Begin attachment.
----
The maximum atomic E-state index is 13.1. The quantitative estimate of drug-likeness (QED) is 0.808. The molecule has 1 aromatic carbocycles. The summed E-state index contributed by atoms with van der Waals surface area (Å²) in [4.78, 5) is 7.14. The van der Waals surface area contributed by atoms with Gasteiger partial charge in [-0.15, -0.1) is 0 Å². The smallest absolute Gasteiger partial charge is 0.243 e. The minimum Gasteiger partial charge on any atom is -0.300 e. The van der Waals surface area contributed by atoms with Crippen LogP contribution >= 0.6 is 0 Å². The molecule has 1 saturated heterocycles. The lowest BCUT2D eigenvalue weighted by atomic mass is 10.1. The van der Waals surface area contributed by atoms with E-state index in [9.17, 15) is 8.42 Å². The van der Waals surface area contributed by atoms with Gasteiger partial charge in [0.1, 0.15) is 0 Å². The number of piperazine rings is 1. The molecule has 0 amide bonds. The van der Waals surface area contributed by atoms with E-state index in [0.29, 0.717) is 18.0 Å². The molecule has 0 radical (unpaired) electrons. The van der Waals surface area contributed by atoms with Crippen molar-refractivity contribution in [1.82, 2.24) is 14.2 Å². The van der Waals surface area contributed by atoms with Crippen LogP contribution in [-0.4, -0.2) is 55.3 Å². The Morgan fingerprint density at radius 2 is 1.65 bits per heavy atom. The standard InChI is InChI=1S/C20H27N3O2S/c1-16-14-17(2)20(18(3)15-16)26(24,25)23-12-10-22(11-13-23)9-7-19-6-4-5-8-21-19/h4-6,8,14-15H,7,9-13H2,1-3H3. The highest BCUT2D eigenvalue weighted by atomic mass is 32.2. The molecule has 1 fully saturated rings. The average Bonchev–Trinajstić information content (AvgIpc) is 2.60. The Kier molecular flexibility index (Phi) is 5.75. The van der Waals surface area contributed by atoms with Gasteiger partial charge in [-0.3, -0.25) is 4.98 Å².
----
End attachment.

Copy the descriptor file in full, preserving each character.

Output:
The maximum atomic E-state index is 13.1. The quantitative estimate of drug-likeness (QED) is 0.808. The molecule has 1 aromatic carbocycles. The summed E-state index contributed by atoms with van der Waals surface area (Å²) in [4.78, 5) is 7.14. The van der Waals surface area contributed by atoms with Gasteiger partial charge in [-0.15, -0.1) is 0 Å². The smallest absolute Gasteiger partial charge is 0.243 e. The minimum Gasteiger partial charge on any atom is -0.300 e. The van der Waals surface area contributed by atoms with Crippen LogP contribution >= 0.6 is 0 Å². The molecule has 1 saturated heterocycles. The lowest BCUT2D eigenvalue weighted by atomic mass is 10.1. The van der Waals surface area contributed by atoms with E-state index in [9.17, 15) is 8.42 Å². The van der Waals surface area contributed by atoms with Gasteiger partial charge in [0.1, 0.15) is 0 Å². The number of piperazine rings is 1. The molecule has 0 amide bonds. The van der Waals surface area contributed by atoms with E-state index in [0.29, 0.717) is 18.0 Å². The molecule has 0 radical (unpaired) electrons. The van der Waals surface area contributed by atoms with Crippen molar-refractivity contribution in [1.82, 2.24) is 14.2 Å². The van der Waals surface area contributed by atoms with Crippen LogP contribution in [-0.4, -0.2) is 55.3 Å². The Morgan fingerprint density at radius 2 is 1.65 bits per heavy atom. The standard InChI is InChI=1S/C20H27N3O2S/c1-16-14-17(2)20(18(3)15-16)26(24,25)23-12-10-22(11-13-23)9-7-19-6-4-5-8-21-19/h4-6,8,14-15H,7,9-13H2,1-3H3. The highest BCUT2D eigenvalue weighted by atomic mass is 32.2. The molecule has 1 fully saturated rings. The average Bonchev–Trinajstić information content (AvgIpc) is 2.60. The Kier molecular flexibility index (Phi) is 5.75. The van der Waals surface area contributed by atoms with Gasteiger partial charge in [-0.3, -0.25) is 4.98 Å².